18. Because of the potential of the idea and Cronenberg's reputation as a film maker, it's a real disappointment to watch eXistenZ fall apart the way it does.
  19. At its best, this could have been a passable distraction and at its worst, it could have been unwatchable. Barrymore manages to bring it in somewhere in between those extremes.
  20. Just because a movie is ambitious and challenging doesn't mean it can't also be tedious and at times unbearable.
  21. The movie doesn't offer enough to make it interesting or even diverting.
  22. Yes, A Late Quartet is disappointing. But it's also pretty bad.
  23. As good as the lead actor is, he's not enough to save this picture from landing on the scrap-heap of uninspired, derivative, and grotesquely distasteful character studies. Ferrara is definitely no Martin Scorsese.
  24. The best thing that can be said about Welcome to Me, as written by Eliot Laurence and directed by Shira Piven, is that it attempts to portray the real Borderline Personality Disorder as opposed to the Hollywood movie version of the disease. Unfortunately, that's about all it does.
  25. The content is actually pretty bland -- it's not incisive, it's not daring, it's not uproarious, and it's not very good.
  26. You laugh a few times but, in the end, you wonder why you bothered.
  27. While there are a lot of similarities between Rohmer's body of work and Baumbach's latest, the most crucial aspect linking the films is a difference: Rohmer's love of conversation and languorous pace engages the intellect; Baumbach provides a good alternative to an over-the-counter sleep aid.
  28. For me, this is as deflating a movie as I have seen all year. Not the worst, to be sure, but a project so utterly unnecessary that it made me want to gnash my teeth in frustration.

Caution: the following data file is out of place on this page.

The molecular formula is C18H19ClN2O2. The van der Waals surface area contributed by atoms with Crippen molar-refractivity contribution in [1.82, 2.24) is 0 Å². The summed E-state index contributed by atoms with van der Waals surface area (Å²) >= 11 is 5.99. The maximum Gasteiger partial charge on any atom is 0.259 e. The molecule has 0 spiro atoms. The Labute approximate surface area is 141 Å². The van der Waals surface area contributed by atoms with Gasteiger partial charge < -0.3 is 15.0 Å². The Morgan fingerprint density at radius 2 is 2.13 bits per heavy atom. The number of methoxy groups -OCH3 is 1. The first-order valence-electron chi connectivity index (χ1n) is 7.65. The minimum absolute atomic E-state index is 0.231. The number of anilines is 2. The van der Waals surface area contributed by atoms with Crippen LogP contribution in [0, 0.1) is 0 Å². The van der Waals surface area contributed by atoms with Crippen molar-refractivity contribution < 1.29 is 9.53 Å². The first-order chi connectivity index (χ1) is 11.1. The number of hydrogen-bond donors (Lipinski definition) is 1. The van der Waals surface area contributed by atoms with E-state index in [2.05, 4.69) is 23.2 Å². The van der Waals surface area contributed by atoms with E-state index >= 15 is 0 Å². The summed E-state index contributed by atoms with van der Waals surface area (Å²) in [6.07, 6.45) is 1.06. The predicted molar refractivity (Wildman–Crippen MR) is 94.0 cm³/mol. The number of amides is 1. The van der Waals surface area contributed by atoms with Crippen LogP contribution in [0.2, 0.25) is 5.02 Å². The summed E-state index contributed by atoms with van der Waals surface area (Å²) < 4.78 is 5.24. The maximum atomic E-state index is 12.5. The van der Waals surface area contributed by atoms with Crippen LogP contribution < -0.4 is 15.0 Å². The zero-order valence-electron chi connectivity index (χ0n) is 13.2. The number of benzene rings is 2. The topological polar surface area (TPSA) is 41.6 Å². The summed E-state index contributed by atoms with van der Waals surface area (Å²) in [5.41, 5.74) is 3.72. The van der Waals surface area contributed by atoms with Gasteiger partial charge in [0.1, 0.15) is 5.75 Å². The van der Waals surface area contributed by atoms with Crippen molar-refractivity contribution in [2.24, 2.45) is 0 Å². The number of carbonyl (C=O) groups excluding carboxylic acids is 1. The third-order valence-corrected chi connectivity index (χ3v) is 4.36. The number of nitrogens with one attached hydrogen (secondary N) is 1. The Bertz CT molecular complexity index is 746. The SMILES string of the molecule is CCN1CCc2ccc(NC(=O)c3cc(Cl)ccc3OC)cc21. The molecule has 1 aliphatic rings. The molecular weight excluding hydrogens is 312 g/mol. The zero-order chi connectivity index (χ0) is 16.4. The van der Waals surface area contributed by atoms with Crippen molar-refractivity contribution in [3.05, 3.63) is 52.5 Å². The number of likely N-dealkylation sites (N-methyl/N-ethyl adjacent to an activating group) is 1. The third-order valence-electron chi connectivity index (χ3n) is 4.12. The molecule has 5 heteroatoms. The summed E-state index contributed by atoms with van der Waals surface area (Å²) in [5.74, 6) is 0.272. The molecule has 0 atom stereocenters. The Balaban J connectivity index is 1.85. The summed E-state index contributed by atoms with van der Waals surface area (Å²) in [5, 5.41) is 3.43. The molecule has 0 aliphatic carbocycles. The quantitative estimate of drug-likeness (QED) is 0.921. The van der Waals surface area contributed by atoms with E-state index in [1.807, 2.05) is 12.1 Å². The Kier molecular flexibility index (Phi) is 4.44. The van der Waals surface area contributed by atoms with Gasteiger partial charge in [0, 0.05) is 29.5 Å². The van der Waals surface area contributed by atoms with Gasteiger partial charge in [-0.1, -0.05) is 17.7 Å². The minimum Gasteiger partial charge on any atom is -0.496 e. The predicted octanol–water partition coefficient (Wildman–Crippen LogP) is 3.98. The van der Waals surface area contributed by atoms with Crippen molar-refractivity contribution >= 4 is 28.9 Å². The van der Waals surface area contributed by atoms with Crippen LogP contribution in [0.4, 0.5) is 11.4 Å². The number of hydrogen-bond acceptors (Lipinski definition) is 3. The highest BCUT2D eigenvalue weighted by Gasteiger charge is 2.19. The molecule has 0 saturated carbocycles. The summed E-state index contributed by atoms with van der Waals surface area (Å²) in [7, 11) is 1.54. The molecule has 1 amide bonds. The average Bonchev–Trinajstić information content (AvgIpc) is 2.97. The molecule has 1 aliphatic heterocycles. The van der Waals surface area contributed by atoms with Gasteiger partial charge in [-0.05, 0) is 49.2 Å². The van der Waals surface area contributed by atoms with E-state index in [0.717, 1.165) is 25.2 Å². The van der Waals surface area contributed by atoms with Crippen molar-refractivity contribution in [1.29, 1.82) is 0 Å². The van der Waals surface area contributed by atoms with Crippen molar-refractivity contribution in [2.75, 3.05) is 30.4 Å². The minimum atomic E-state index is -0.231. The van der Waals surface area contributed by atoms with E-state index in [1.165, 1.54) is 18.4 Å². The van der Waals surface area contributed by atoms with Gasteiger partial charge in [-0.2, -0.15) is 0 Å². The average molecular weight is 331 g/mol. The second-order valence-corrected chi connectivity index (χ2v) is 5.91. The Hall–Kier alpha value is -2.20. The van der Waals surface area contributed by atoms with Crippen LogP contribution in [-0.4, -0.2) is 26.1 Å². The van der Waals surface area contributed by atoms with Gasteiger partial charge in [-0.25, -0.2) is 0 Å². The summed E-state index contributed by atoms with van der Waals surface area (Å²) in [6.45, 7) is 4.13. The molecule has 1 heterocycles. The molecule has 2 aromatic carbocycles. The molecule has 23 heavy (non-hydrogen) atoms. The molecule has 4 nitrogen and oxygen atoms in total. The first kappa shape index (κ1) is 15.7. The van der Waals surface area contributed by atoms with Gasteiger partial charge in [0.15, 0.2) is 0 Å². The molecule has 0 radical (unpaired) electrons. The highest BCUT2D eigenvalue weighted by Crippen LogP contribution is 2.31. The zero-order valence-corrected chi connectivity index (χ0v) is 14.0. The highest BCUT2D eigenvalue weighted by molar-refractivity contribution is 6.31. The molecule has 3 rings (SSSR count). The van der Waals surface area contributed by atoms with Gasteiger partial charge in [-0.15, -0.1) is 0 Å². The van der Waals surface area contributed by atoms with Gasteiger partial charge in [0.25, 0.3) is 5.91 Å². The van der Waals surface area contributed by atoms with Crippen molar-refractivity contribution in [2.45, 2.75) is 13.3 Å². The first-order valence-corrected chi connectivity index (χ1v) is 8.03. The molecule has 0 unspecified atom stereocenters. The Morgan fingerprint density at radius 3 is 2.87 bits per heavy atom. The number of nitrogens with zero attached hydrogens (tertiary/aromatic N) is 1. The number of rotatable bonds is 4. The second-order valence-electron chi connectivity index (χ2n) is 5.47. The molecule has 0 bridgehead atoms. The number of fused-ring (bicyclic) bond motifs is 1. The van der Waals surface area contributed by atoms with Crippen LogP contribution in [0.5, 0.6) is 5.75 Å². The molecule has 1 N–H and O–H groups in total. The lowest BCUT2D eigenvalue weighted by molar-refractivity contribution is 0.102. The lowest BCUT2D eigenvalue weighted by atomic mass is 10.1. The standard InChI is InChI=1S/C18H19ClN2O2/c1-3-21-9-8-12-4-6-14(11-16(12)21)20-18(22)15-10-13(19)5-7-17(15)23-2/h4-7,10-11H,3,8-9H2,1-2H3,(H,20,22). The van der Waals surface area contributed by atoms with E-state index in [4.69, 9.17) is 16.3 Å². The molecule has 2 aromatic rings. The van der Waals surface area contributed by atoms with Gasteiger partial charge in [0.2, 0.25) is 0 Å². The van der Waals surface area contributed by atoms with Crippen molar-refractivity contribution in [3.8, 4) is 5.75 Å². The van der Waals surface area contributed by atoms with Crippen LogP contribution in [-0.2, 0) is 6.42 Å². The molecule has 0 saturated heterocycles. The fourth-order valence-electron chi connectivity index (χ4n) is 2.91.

29. Pitch Perfect looks, sounds, and feels like pretty much every other movie that features a singing or dancing competition.
  30. Director Todd Haynes' (Safe) much-anticipated look at the "glam rock" scene of two decades ago, is like a jigsaw puzzle with half of the pieces missing.
  31. Simply isn't a very good motion picture.
  32. The screenplay stretches the viewer's credulity far beyond the breaking point, asking us to accept dozens of absurd contrivances and coincidences.
  33. Beneath its aw-shucks, wants-to-be-liked exterior, this is a bankrupt motion picture. It's cloying, artificial, and not the least bit romantic.
  34. Moody and atmospheric -- a study in tone over plot and pacing over characterization. Unfortunately, in devoting all of their efforts towards the film's look and feel, co-creators Mark and Michael Polish have crafted a motion picture that is static, occasionally opaque, and, worst of all, boring.
  35. The Pursuit of Happyness is long, dull, and depressing.
  36. Aside from some cosmetic changes, little of what this Fright Night offers elevates it above the classification of "unnecessary."
  37. Che
    What potentially could have been the greatest asset possessed by Che - its unapologetic length - turns into its greatest detriment.
  38. Despite its name, Beautiful Girls is actually about a group of irritating, twenty-something males whose adolescent attitudes have remained with them well into adulthood.